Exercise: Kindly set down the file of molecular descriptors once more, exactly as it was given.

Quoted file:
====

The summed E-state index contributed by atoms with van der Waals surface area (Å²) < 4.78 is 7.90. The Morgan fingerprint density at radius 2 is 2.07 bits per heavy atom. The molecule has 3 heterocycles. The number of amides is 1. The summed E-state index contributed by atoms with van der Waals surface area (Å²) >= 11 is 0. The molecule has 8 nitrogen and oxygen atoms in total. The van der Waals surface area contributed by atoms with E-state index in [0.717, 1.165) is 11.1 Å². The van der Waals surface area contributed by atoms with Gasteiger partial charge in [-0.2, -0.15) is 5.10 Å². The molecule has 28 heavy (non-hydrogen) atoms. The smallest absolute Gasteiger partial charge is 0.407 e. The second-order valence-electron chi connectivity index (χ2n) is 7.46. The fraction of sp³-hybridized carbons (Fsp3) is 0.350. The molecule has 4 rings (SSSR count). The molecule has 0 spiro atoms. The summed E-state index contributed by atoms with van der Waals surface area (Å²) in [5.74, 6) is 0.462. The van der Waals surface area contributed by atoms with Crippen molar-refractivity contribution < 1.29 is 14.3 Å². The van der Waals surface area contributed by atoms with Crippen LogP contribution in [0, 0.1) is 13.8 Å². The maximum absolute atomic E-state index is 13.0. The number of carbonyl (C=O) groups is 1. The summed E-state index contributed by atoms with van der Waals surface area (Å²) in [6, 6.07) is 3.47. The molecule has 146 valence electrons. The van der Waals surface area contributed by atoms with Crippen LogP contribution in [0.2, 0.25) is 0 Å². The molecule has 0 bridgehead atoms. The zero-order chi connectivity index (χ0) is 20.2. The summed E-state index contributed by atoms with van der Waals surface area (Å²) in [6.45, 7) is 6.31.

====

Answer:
The summed E-state index contributed by atoms with van der Waals surface area (Å²) < 4.78 is 7.90. The Morgan fingerprint density at radius 2 is 2.07 bits per heavy atom. The molecule has 3 heterocycles. The number of amides is 1. The summed E-state index contributed by atoms with van der Waals surface area (Å²) >= 11 is 0. The molecule has 8 nitrogen and oxygen atoms in total. The van der Waals surface area contributed by atoms with E-state index in [0.717, 1.165) is 11.1 Å². The van der Waals surface area contributed by atoms with Gasteiger partial charge in [-0.2, -0.15) is 5.10 Å². The molecule has 28 heavy (non-hydrogen) atoms. The smallest absolute Gasteiger partial charge is 0.407 e. The second-order valence-electron chi connectivity index (χ2n) is 7.46. The fraction of sp³-hybridized carbons (Fsp3) is 0.350. The molecule has 4 rings (SSSR count). The molecule has 0 spiro atoms. The summed E-state index contributed by atoms with van der Waals surface area (Å²) in [5.74, 6) is 0.462. The van der Waals surface area contributed by atoms with Crippen molar-refractivity contribution < 1.29 is 14.3 Å². The van der Waals surface area contributed by atoms with Crippen LogP contribution in [0, 0.1) is 13.8 Å². The maximum absolute atomic E-state index is 13.0. The number of carbonyl (C=O) groups is 1. The summed E-state index contributed by atoms with van der Waals surface area (Å²) in [6, 6.07) is 3.47. The molecule has 146 valence electrons. The van der Waals surface area contributed by atoms with Crippen LogP contribution in [0.2, 0.25) is 0 Å². The molecule has 0 bridgehead atoms. The zero-order chi connectivity index (χ0) is 20.2. The summed E-state index contributed by atoms with van der Waals surface area (Å²) in [6.45, 7) is 6.31.